The draft risk assessment regulations require conducting a risk assessment prior to initiating processing of consumers’ personal information that “presents significant risk to consumers’ privacy,” as set forth in an enumerated list include the selling or sharing of personal information; processing personal information of consumers under age 16; and using certain automated decision-making technology, including AI.

    State Issues Privacy California CCPA CPPA CPRA Compliance State Regulators Opt-Out Consumer Protection

  • DOJ announces international malware action, recovers $8.6 million in illicit profits

    Privacy, Cyber Risk & Data Security

    On August 29, the DOJ announced a multinational operation involving the U.S., France, Germany, the Netherlands, the UK, Romania, and Latvia to “disrupt” a malware’s infrastructure called Qakbot. Attorney General Merrick B. Garland stated that, “[t]ogether with our international partners, the Justice Department has hacked Qakbot’s infrastructure, launched an aggressive campaign to uninstall the malware from victim computers in the United States and around the world, and seized $8.6 million in extorted funds. ” The main method by which the Qakbot malware spreads to target computers is via spam emails that contain harmful attachments or links. Upon successfully infecting a target computer, the DOJ mentioned that Qakbot gains the capability to introduce other types of malware, such as ransomware. Over the past few years, many ransomware collectives have used Qakbot as an initial avenue for initiating infections and has caused hundreds of millions of dollars in damages. The DOJ highlighted that “[t]he action represents the largest U.S.-led financial and technical disruption of a botnet infrastructure leveraged by cybercriminals to commit ransomware, financial fraud, and other cyber-enabled criminal activity.”

    Privacy, Cyber Risk & Data Security Federal Issues Financial Crimes DOJ Malware Enforcement

  • NIST updates its Cybersecurity Framework

    Privacy, Cyber Risk & Data Security

    The National Institute of Standards and Technology (NIST) recently unveiled a proposed update to its Cybersecurity Framework, which was originally developed to provide information security guidelines for “critical infrastructure” like banking and energy industries. (Covered by InfoBytes here). The update includes a new, sixth pillar called “govern” that provides categories to facilitate executive oversight; manage enterprise risk (including supply chain risk); and effective alignment of enterprise resources, strategies, and risk, emphasizing that “cybersecurity is a major source of enterprise risk and a consideration for senior leadership.” This pillar will also guide organizations’ leadership in making internal decisions to support its cybersecurity strategy. The framework draft also updated its implementation guidance, especially for creating profiles that tailor guidance for certain situations. Additionally, NIST included implementation examples that are particularly beneficial for smaller firms. The framework’s lead developer, Cherilyn Pascoe, mentioned the framework has proven useful across many different sectors like small businesses and foreign governments, therefore it was updated to be a useful tool to sectors, regardless of type or size, outside of those designated as critical. A major goal of the updated version of the framework is to show organizations how to leverage existing technology frameworks, standards, and guidelines to implement NIST’s framework. Furthermore, the framework title changed from “Framework for Improving Critical Infrastructure Cybersecurity” to “The Cybersecurity Framework” to reflect its expanded inclusivity and wide adoption.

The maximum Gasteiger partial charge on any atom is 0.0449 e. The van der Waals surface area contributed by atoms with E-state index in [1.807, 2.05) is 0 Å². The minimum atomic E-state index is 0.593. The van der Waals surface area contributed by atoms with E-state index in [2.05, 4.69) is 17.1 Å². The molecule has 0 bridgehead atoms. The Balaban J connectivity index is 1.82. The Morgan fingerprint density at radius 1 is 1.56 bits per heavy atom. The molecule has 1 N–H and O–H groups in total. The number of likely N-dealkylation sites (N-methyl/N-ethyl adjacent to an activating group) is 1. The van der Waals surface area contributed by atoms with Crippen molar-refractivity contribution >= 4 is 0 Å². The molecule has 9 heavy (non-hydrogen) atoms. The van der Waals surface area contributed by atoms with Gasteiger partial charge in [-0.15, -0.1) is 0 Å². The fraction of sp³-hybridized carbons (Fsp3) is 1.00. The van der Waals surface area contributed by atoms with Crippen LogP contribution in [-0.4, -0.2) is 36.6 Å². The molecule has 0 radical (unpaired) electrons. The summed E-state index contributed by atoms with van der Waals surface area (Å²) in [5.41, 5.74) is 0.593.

Public comments must be received by November 4.

    Privacy, Cyber Risk & Data Security Federal Issues NIST Risk Management

  • 7th Circuit affirms dismissal of proposed Driver’s Privacy Protection Act class action

    Privacy, Cyber Risk & Data Security

    On August 22, the U.S. Court of Appeals for the Seventh Circuit affirmed the dismissal of a proposed class action alleging that defendant insurance companies leaked the plaintiffs’ drivers license numbers, holding that the plaintiffs lacked standing to sue the insurance companies. In a split decision, the majority opinion held that plaintiffs failed to establish standing to bring a lawsuit under the Driver’s Privacy Protection Act (DPPA) based on the unauthorized disclosure of their driver’s license numbers through a form on defendant’s website. The majority held that plaintiffs failed to allege a concrete injury, writing that allegations that plaintiffs are worried about future identity theft stemming from the disclosure are insufficient for standing, focusing on legitimate reasons why driver’s license numbers are commonly exposed to third-parties. The majority further held that plaintiffs failed to allege that false unemployment benefit applications submitted in their name were traceable to the disclosure of their driver’s license number, dooming their standing claim. In a dissent, Judge Kenneth Ripple disagreed with the majority’s conclusion that plaintiffs failed to make sufficient allegations to justify standing, reasoning that the DPPA contemplates a private right of action for the types of harms suffered by the plaintiffs and that plaintiffs adequately alleged that they suffered harm from false unemployment benefit applications submitted as a result of the driver’s license number leak.

    Privacy, Cyber Risk & Data Security Courts Consumer Protection Seventh Circuit Class Action